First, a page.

On the whole, however, public opinion about race relations has drifted rightward since the days of the Kerner Commission. Almost two weeks after the death of Brown, a number of polls revealed a deeply divided nation. 47 percent of respondents felt that race relations were generally good, while 44 percent responded generally bad. 42 percent of respondents identified police as “friends,” and 83 percent indicated that they had not faced discrimination from police. Another poll indicated that a majority of whites believe that anti-white racism has become more significant than anti-black racism.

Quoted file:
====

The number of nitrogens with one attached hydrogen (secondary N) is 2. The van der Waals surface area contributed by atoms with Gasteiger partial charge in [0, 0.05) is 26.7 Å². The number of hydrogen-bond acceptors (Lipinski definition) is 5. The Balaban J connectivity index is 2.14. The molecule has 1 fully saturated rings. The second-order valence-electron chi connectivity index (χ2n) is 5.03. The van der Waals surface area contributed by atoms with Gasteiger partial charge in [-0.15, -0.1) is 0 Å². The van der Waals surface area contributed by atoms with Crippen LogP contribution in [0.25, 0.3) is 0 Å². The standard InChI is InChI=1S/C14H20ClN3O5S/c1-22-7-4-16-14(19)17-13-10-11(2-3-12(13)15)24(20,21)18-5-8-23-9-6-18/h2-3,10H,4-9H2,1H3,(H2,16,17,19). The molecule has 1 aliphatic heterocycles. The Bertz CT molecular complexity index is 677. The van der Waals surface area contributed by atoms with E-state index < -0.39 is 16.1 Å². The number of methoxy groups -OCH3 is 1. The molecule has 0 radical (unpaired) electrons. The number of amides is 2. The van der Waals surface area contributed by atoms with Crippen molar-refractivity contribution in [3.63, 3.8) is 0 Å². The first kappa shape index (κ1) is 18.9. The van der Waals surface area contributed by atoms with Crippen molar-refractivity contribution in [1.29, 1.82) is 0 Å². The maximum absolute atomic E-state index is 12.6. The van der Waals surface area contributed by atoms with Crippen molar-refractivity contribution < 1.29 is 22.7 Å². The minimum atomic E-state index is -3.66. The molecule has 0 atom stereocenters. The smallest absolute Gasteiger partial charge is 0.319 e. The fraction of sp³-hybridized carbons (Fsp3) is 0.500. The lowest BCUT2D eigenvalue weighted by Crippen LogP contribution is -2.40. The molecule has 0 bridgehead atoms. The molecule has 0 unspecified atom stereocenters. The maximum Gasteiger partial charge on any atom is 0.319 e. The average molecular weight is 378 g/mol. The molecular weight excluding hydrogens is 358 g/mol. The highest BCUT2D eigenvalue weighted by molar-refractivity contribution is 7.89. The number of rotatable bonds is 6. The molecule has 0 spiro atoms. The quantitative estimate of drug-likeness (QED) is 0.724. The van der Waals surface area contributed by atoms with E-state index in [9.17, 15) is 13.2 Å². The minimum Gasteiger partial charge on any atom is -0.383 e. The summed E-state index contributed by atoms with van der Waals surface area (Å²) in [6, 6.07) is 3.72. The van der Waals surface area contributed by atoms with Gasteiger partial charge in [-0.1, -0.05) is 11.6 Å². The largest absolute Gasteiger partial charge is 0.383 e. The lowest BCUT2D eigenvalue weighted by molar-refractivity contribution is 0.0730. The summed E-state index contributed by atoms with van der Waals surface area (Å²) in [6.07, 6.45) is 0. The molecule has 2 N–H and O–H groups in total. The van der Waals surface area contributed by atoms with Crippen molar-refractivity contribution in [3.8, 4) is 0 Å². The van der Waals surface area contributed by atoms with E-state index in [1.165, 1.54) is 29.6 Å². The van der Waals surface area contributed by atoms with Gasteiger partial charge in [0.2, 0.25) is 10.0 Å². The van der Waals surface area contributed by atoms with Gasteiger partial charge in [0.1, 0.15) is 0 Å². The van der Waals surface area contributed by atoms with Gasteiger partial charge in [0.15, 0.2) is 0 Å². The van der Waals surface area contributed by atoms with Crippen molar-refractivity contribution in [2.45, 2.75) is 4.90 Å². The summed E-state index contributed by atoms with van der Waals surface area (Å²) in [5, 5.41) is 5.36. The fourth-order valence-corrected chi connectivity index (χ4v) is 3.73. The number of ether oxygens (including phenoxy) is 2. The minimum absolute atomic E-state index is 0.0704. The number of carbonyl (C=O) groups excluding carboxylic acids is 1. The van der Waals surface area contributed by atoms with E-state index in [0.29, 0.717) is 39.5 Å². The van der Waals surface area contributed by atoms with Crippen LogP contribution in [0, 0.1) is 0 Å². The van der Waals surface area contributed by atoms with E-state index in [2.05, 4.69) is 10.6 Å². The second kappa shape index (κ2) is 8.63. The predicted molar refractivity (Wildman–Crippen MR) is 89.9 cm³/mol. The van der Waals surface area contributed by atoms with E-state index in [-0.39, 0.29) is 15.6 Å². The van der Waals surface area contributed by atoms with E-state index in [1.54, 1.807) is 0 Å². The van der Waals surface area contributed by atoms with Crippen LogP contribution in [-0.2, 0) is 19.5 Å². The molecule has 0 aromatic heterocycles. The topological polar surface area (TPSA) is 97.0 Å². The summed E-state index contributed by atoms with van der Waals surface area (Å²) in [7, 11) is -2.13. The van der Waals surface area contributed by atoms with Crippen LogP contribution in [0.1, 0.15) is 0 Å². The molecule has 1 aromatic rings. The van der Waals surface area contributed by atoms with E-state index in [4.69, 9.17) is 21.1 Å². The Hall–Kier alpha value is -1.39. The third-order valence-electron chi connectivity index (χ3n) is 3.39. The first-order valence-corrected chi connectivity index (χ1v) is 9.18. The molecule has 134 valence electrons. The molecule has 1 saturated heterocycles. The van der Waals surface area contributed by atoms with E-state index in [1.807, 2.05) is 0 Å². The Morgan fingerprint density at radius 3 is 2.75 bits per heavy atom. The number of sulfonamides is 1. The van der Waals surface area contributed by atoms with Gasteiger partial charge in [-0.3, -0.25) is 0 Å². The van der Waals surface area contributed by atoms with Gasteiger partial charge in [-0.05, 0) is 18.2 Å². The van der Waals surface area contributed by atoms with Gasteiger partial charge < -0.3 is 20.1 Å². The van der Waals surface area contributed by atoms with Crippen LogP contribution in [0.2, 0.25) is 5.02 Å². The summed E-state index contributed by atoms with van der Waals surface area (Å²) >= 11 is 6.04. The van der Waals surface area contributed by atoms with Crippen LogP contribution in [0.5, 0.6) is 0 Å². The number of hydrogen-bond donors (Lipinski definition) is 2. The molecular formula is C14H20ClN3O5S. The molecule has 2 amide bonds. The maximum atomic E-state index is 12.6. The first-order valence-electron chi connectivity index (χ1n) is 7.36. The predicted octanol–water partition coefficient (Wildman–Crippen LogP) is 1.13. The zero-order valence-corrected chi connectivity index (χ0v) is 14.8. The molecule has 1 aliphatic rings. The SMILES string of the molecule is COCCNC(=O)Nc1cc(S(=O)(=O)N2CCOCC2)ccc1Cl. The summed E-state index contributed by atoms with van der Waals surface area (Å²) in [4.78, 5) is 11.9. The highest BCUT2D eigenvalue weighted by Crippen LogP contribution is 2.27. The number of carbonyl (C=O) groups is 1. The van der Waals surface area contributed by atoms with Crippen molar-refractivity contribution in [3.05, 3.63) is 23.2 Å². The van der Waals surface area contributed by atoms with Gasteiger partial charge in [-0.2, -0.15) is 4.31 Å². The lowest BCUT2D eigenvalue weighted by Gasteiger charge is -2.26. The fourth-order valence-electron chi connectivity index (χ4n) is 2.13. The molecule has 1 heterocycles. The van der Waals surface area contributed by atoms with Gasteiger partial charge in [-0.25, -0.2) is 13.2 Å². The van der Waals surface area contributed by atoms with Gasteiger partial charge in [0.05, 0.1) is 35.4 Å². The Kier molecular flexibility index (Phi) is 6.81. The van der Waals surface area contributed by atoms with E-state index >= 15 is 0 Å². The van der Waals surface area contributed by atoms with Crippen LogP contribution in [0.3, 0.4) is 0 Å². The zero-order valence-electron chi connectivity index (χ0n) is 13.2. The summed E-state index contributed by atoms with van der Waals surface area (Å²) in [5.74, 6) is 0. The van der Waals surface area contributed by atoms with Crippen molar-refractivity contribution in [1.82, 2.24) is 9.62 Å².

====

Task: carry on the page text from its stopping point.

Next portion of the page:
To conclude on an optimistic note, perhaps the most striking parallel between the two moments is the likelihood of black political empowerment. After the Newark riots, leading black activists, such as Amiri Baraka, helped to organize a black and Puerto Rican political party to run a slate of candidates for city council and mayoral elections, and in 1970 Kenneth A. Gibson became the first black mayor of a Northeastern city when he was elected mayor of Newark. African Americans soon comprised a majority on the city council, while the mayor encouraged the swift recruitment of more black police officers. Much the same is bound to happen in Ferguson. In the previous election, only 12 percent of eligible voters participated, but after the riots, the NAACP helped lead a voter registration drive to increase awareness about the democratic process. If the two-thirds black population turns out to vote at the next elections, the government will soon reflect not only the racial profile but the political will of the citizenry. Instead of facing tear gas and tanks, African Americans in Ferguson may yet take control.